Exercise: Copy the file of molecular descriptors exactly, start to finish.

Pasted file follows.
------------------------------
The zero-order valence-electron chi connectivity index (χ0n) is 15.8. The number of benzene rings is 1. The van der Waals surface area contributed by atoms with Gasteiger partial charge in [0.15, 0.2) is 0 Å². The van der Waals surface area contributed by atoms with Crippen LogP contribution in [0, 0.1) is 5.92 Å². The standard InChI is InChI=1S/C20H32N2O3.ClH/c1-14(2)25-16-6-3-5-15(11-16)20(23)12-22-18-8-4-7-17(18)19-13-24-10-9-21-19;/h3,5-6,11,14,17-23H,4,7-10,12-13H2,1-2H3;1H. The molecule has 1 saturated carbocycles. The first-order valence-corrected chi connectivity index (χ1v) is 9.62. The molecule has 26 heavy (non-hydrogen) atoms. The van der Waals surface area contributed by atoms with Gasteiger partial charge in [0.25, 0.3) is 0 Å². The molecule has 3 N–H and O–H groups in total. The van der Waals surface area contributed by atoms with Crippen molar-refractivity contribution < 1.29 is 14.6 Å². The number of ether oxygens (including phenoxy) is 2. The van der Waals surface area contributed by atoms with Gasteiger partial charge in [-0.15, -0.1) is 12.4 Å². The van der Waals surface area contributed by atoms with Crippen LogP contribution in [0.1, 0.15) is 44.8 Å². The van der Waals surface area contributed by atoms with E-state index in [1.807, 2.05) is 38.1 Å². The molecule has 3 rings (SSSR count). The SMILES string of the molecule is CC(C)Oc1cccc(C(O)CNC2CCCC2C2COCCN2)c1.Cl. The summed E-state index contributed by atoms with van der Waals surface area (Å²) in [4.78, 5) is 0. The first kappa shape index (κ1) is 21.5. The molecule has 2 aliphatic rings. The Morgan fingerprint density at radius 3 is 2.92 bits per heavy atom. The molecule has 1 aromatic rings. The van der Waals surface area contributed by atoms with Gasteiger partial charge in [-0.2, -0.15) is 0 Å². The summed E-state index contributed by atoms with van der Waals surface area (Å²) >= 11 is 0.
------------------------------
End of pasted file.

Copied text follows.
The zero-order valence-electron chi connectivity index (χ0n) is 15.8. The number of benzene rings is 1. The van der Waals surface area contributed by atoms with Gasteiger partial charge in [0.15, 0.2) is 0 Å². The van der Waals surface area contributed by atoms with Crippen LogP contribution in [0, 0.1) is 5.92 Å². The standard InChI is InChI=1S/C20H32N2O3.ClH/c1-14(2)25-16-6-3-5-15(11-16)20(23)12-22-18-8-4-7-17(18)19-13-24-10-9-21-19;/h3,5-6,11,14,17-23H,4,7-10,12-13H2,1-2H3;1H. The molecule has 1 saturated carbocycles. The first-order valence-corrected chi connectivity index (χ1v) is 9.62. The molecule has 26 heavy (non-hydrogen) atoms. The van der Waals surface area contributed by atoms with Gasteiger partial charge in [0.25, 0.3) is 0 Å². The molecule has 3 N–H and O–H groups in total. The van der Waals surface area contributed by atoms with Crippen molar-refractivity contribution < 1.29 is 14.6 Å². The number of ether oxygens (including phenoxy) is 2. The van der Waals surface area contributed by atoms with Gasteiger partial charge in [-0.15, -0.1) is 12.4 Å². The van der Waals surface area contributed by atoms with Crippen LogP contribution in [0.1, 0.15) is 44.8 Å². The van der Waals surface area contributed by atoms with E-state index in [1.807, 2.05) is 38.1 Å². The molecule has 3 rings (SSSR count). The SMILES string of the molecule is CC(C)Oc1cccc(C(O)CNC2CCCC2C2COCCN2)c1.Cl. The summed E-state index contributed by atoms with van der Waals surface area (Å²) in [4.78, 5) is 0. The first kappa shape index (κ1) is 21.5. The molecule has 2 aliphatic rings. The Morgan fingerprint density at radius 3 is 2.92 bits per heavy atom. The molecule has 1 aromatic rings. The van der Waals surface area contributed by atoms with Gasteiger partial charge in [-0.2, -0.15) is 0 Å². The summed E-state index contributed by atoms with van der Waals surface area (Å²) >= 11 is 0.